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Atlanta Braves fans are hoping that slugger Joc Pederson’s pearls will help carry the team to its first World Series title since 1995.
Back on September 29, the Braves 6’1’ 220 lb outfielder stepped up to the plate against the Philadelphia Phillies sporting a strand of white cultured pearls around his neck. His surprising fashion statement generated a buzz that hasn’t let up as the Braves vanquished the Milwaukee Brewers and the Los Angeles Dodgers on the way to the Fall Classic against the Houston Astros.
“I just saw the pearls and I was like, you know what? That looks cool,” Pederson told the Associated Press. “I’ve done the black chain and the gold chain and all those different ones and — I think a lot of other players have. But I don’t know, [the pearls] kind of caught my eye. I was like, you know, those look good.”
The Braves acquired Pederson from the Chicago Cubs in July, and the 29-year-old has been a clutch performer, especially after the pearls became a key component of his game day uniform.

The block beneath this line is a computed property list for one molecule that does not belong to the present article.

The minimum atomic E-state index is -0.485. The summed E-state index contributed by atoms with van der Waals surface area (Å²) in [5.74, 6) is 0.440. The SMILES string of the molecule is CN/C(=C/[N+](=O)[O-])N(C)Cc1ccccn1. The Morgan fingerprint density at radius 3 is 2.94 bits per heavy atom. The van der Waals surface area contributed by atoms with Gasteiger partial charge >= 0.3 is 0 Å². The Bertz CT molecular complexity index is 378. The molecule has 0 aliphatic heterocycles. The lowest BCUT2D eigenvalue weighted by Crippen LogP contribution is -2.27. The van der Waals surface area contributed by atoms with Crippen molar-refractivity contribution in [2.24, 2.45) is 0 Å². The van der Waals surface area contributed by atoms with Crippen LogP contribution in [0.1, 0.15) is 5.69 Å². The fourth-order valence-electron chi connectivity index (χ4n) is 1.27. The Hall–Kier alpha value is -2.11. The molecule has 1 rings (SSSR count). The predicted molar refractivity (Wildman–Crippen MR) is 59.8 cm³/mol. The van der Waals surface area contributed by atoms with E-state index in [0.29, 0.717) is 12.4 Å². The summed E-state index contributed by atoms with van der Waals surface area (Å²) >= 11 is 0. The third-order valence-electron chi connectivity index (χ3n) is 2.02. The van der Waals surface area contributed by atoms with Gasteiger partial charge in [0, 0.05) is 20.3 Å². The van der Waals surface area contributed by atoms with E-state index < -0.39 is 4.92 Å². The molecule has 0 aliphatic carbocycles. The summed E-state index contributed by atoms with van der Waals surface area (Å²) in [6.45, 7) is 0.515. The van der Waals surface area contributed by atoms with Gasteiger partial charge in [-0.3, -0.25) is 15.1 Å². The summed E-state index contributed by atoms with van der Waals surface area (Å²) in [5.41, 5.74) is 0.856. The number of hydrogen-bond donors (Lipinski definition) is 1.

After blasting the go-ahead home run in Game 3 of the Brewers series, Pederson tweeted a photo of himself and captioned it “pearl Jam.”
Fans wondered, “Were the pearls somehow responsible for the Braves’ success?”
Pederson’s pearls didn’t escape the attention of former Braves slugger Dale Murphy, who threw out the first pitch before Game 2 of the Los Angeles Dodgers series. While standing on the mound, Murphy pulled out his own pearl necklace, flung it around to excite the fans and then placed it around his neck.
At Truist Park, the home of the Braves, clubhouse stores began selling replica pearl necklaces at $5 apiece, according to published reports.
Pederson’s pearls are worth far more than $5. He told reporters that his pearls are, indeed, real and that he purchased them from a jeweler.
With Pederson and his favorite accessory in the national spotlight you can be assured that millions of baseball fans — including men, women and kids of all ages — will be talking about cultured pearls.
Credit: Screen capture via YouTube.com.
National Diamond Syndicate, Inc.